• You don't have a mentor
  • You lead something and you are ignoring your personal relationship and time with Jesus
  • You are not caring for your body or soul
  • You're addicted to work, porn, drink or growing your church
  • You don't meet with other pastors to support you
  • You don't go on retreat
  • You don't have a small prayer group
  • You think this book is the sort of book you will never need to read or doesn't apply to you. You need to read it the most urgently of anyone. 
If you read one chapter make it 'Rhythms' which is the 'how to avoid burnout' checklist and I found it encouraging. Apparently, I am already doing quite a few of the things J R recommends. He has a great 'Recommended Reading' appendix too and all in all this book is a treasure trove of wisdom and blessing. The wonderful irony about the book and the career of JR is that it will now be an absolutely roaring success. Perhaps that's what God had in mind all along?

Saturday, July 19, 2014

For the pod: 10 prayers that mattered

I haven't listened to James MacDonald preach for a while and had forgotten quite what a thump in the sola-plexus it is (I think in a good way but feel free to disagree).

This talk is about prayer and I found it just got me thinking about my own prayer life, my churches prayer life, prayers that have changed me/others and prayer in general. As he says, why is it that in the life of the local church and in our lives prayer so easily 'slides off the table'?Listening to this will I hope put prayer back front and centre.

Saturday blog-sweep

Ministerial burnout and contemplative prayer

The most important hour of your life

Christian voices in disagreement over assisted-dying

So your child is dating a non-Christian

Women Bishops the morning after

4 reasons why some preachers get better and others don't

A simple timeline for Acts

10 things pastors hate to admit publicly

No 1 reason church attendance is down

Faith and Mental Illness Part 1 and Part 2

Why you really need to be done with living safe

Friday, July 18, 2014

Thursday, July 17, 2014

Thursday thoughts

I have been reading Falling upward and reflecting on the second half of my life. Sometimes when you read a book it can be just one sentence at a time that grabs you:

‘If there is such a thing as human perfection, it seems to emerge precisely from how we handle imperfection that is everywhere, especially our own. What a clever place for God to hide holiness, so that only the humble and earnest will find it’ (xx11)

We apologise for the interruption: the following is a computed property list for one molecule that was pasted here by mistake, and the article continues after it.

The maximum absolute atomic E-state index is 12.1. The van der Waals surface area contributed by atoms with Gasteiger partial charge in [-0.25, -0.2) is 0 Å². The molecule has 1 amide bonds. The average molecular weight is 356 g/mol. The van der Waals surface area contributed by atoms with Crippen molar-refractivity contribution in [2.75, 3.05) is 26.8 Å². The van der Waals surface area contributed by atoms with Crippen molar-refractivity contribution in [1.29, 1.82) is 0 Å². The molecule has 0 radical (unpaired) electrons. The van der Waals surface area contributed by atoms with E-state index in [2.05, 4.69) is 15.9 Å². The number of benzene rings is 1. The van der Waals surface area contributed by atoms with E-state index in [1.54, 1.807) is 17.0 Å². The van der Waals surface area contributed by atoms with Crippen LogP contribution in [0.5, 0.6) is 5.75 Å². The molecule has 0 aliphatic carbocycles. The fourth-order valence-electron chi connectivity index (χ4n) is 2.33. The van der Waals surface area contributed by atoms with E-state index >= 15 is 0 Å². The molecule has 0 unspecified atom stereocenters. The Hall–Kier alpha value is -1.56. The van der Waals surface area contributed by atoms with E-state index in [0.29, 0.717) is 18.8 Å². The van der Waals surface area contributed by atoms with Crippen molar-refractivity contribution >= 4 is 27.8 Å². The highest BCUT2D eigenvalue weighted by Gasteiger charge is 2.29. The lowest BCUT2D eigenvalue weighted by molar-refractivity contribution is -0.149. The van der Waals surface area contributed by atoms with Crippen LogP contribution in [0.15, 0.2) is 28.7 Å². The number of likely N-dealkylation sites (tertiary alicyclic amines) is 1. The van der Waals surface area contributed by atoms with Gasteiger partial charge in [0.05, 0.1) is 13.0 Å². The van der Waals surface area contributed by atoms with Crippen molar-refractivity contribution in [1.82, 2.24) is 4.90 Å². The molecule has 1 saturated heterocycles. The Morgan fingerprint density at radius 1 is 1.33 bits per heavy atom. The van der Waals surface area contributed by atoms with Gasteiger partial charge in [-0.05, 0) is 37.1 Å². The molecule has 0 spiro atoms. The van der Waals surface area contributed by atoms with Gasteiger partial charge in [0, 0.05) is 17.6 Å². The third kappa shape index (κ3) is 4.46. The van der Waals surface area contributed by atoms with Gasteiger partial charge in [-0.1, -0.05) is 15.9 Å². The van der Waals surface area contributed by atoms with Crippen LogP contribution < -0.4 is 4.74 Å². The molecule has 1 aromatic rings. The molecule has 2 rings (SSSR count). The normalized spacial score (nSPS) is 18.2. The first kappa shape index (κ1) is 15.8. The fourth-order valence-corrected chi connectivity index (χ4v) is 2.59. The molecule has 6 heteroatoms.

I listened to this sermon called 'Rejecting the Real Jesus' this morning and the last four minutes of it gave me a fresh revelation of the cross that made me feel like I had just become a Christian.

The other day, I was thinking about taking exams and that moment you turn over the question. If I was setting an exam question right this moment one of the questions would be this:

'Success is not a kingdom value?' Discuss

As it happens, I have just ordered a book called 'Fail: Finding hope and grace in the midst of ministry failure'. Is there a church planter out there who didn't think it was going to be so much easier to make disciples than it actually turns out to be?

Do you think anyone will attend our church on Sunday because Synod passed the women's bishop's measure? I will tell you on Monday...... 

It's interesting to note that the new Education Secretary is a Christian. Do pray for her. 

Pray too about the assisted dying debate.

Someone on my team has never had a fig roll. Honestly- never ever.

Signing up for the email sends me a nugget or two of wisdom every now and then.

Mrs C has been reading me sentences from The Cross and the Switchblade. This was one:

'Jesus did not have a television or the printed word to help Him. His was a face to face ministry. Always the warmth of personality was involved' (p129)

I can't seem to stop listening to this song.

I have interpreted the Great Commission in lots of ways. One is by going into all the world and giving people books to read. It so encourages me when someone actually ends up reading one I have given them. Someone has recently started reading 'The Big Story' which has been a recent giveaway favourite. A great discipleship read.